The RPAH Elimination Diet developed as the careful approach eliminating all foods where there was evidence for the presence of the suspect food chemicals. The Diet Detective Approach is less strict. I developed it beginning in 1975 when there was little useful analysis data, and additive labelling did not exist. I found the best way to the most effective diet was to do careful clinical research recording the foods my patients reacted to. This meant the diet approach progressed over years with the realization that some foods were lower risk than others, and some foods caused reactions in some and not in others.
It could be said that the RPAH Elimination Diet is a defined diet approach as the group start by excluding all suspect foods, whereas the Diet Detective Approach is an individualised approach, as it excludes foods which cause reactions in most people. This means it makes the diet as easy as possible. These approaches still have much in common and can be seen as very similar when compared to use in USA or UK where the low additive, low chemical diets are not as scientifically accepted as they are in Australia. However the differences are worth noticing.
The Diet Detective Approach emphasises some important ideas. In the 1970s the idea that food sensitive people were supersensitive, especially to smells was incorporated. By the 1980s, I recognised the importance of the Total Body Load as a good way to think about all the food chemicals, whole foods, factors in the person, and in the environment, that should be minimised during the diet investigation. If you investigate diet without incorporating smells and other environmental factors you will not have as good results. The total body load idea means that if you reduce all the known suspect foods you may tolerate a glass of good wine, a little chocolate, or a favourite fruit occasionally. Individual variation in what people most suspect was also built-in.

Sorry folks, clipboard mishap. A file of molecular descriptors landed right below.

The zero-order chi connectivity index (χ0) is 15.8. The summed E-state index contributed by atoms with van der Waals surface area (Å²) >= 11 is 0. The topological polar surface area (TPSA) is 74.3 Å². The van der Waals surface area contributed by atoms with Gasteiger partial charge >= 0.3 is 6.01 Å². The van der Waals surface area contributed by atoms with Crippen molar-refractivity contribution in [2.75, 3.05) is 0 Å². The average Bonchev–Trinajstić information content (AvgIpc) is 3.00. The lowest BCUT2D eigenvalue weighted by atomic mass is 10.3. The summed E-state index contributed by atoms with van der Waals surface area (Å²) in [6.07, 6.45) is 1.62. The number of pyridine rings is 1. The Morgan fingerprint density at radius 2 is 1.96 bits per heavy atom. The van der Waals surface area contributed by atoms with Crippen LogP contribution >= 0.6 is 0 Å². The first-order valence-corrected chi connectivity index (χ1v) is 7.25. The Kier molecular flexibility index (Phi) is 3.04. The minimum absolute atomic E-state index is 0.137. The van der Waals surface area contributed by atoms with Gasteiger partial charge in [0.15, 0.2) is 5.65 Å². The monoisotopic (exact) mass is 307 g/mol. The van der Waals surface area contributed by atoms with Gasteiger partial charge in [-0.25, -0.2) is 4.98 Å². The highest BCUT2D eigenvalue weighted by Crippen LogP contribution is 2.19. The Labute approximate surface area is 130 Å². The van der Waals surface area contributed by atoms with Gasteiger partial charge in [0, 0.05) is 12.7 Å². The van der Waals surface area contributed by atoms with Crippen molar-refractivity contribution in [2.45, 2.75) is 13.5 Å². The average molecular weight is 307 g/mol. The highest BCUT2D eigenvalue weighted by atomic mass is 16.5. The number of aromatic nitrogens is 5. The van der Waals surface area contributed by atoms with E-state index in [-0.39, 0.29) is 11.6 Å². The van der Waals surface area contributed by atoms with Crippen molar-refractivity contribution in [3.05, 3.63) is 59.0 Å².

Another important difference is that the Diet Detective Approach uses the Family Sensitivity History. The History provides information about which foods are suspect or cause reactions in close family relatives. Foods that cause a reaction in one family member should be investigated in all other members. As well as foods the Family Sensitivity History can note smells, inhalants, stress, infections, fussiness and supersensitivities that occur.